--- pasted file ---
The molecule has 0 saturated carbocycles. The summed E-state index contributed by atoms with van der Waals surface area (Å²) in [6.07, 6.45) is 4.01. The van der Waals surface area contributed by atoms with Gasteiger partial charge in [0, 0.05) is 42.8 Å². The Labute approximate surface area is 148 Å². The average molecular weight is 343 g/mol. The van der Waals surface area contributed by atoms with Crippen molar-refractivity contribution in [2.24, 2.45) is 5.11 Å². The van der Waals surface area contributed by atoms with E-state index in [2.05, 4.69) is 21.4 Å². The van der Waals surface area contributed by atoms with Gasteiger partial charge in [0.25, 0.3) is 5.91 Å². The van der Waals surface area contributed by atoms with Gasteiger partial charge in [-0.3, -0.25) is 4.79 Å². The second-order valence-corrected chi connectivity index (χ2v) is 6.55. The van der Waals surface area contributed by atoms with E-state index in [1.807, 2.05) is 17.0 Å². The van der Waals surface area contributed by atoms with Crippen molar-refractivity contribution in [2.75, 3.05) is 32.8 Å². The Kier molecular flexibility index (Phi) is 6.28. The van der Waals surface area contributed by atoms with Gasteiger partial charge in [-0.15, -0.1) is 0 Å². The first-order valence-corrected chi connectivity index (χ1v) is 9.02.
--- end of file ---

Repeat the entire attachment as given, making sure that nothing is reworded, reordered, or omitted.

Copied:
The molecule has 0 saturated carbocycles. The summed E-state index contributed by atoms with van der Waals surface area (Å²) in [6.07, 6.45) is 4.01. The van der Waals surface area contributed by atoms with Gasteiger partial charge in [0, 0.05) is 42.8 Å². The Labute approximate surface area is 148 Å². The average molecular weight is 343 g/mol. The van der Waals surface area contributed by atoms with Crippen molar-refractivity contribution in [2.24, 2.45) is 5.11 Å². The van der Waals surface area contributed by atoms with E-state index in [2.05, 4.69) is 21.4 Å². The van der Waals surface area contributed by atoms with Gasteiger partial charge in [0.25, 0.3) is 5.91 Å². The van der Waals surface area contributed by atoms with Gasteiger partial charge in [-0.3, -0.25) is 4.79 Å². The second-order valence-corrected chi connectivity index (χ2v) is 6.55. The van der Waals surface area contributed by atoms with E-state index in [1.807, 2.05) is 17.0 Å². The van der Waals surface area contributed by atoms with Crippen molar-refractivity contribution in [2.75, 3.05) is 32.8 Å². The Kier molecular flexibility index (Phi) is 6.28. The van der Waals surface area contributed by atoms with Gasteiger partial charge in [-0.15, -0.1) is 0 Å². The first-order valence-corrected chi connectivity index (χ1v) is 9.02.